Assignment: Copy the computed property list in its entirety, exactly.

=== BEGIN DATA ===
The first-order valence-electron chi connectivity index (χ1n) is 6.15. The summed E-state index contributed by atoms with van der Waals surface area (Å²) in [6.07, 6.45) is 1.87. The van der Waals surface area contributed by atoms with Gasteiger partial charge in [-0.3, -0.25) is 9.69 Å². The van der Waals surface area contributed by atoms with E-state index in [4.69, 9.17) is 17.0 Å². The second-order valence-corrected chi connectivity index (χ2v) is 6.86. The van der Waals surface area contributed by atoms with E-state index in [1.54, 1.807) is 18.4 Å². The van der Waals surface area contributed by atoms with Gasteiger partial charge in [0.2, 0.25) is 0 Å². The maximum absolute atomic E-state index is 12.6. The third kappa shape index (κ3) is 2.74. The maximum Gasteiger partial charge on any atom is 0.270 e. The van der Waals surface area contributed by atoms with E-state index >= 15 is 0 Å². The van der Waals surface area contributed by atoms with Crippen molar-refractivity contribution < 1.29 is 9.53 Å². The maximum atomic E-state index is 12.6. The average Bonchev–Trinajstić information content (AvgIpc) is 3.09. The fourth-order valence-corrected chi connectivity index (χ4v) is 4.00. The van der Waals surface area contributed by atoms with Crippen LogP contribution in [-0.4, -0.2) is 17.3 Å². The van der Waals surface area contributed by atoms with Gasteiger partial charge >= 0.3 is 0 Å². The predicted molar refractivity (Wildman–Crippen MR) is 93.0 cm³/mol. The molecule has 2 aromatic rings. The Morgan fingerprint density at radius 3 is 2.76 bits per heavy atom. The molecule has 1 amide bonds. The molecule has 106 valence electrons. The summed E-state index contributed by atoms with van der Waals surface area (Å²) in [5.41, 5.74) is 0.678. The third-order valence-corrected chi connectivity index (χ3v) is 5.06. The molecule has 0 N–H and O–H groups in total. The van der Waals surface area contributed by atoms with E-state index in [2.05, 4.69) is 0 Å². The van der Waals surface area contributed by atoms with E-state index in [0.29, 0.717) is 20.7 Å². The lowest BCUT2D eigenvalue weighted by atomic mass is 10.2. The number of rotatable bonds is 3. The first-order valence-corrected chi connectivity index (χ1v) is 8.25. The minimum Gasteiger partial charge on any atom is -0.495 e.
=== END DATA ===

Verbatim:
The first-order valence-electron chi connectivity index (χ1n) is 6.15. The summed E-state index contributed by atoms with van der Waals surface area (Å²) in [6.07, 6.45) is 1.87. The van der Waals surface area contributed by atoms with Gasteiger partial charge in [-0.3, -0.25) is 9.69 Å². The van der Waals surface area contributed by atoms with E-state index in [4.69, 9.17) is 17.0 Å². The second-order valence-corrected chi connectivity index (χ2v) is 6.86. The van der Waals surface area contributed by atoms with E-state index in [1.54, 1.807) is 18.4 Å². The van der Waals surface area contributed by atoms with Gasteiger partial charge in [0.2, 0.25) is 0 Å². The maximum absolute atomic E-state index is 12.6. The third kappa shape index (κ3) is 2.74. The maximum Gasteiger partial charge on any atom is 0.270 e. The van der Waals surface area contributed by atoms with E-state index >= 15 is 0 Å². The van der Waals surface area contributed by atoms with Crippen molar-refractivity contribution < 1.29 is 9.53 Å². The maximum atomic E-state index is 12.6. The average Bonchev–Trinajstić information content (AvgIpc) is 3.09. The fourth-order valence-corrected chi connectivity index (χ4v) is 4.00. The van der Waals surface area contributed by atoms with Crippen LogP contribution in [-0.4, -0.2) is 17.3 Å². The van der Waals surface area contributed by atoms with Gasteiger partial charge >= 0.3 is 0 Å². The predicted molar refractivity (Wildman–Crippen MR) is 93.0 cm³/mol. The molecule has 2 aromatic rings. The Morgan fingerprint density at radius 3 is 2.76 bits per heavy atom. The molecule has 1 amide bonds. The molecule has 106 valence electrons. The summed E-state index contributed by atoms with van der Waals surface area (Å²) in [5.41, 5.74) is 0.678. The third-order valence-corrected chi connectivity index (χ3v) is 5.06. The molecule has 0 N–H and O–H groups in total. The van der Waals surface area contributed by atoms with E-state index in [2.05, 4.69) is 0 Å². The van der Waals surface area contributed by atoms with E-state index in [0.29, 0.717) is 20.7 Å². The lowest BCUT2D eigenvalue weighted by atomic mass is 10.2. The number of rotatable bonds is 3. The first-order valence-corrected chi connectivity index (χ1v) is 8.25. The minimum Gasteiger partial charge on any atom is -0.495 e.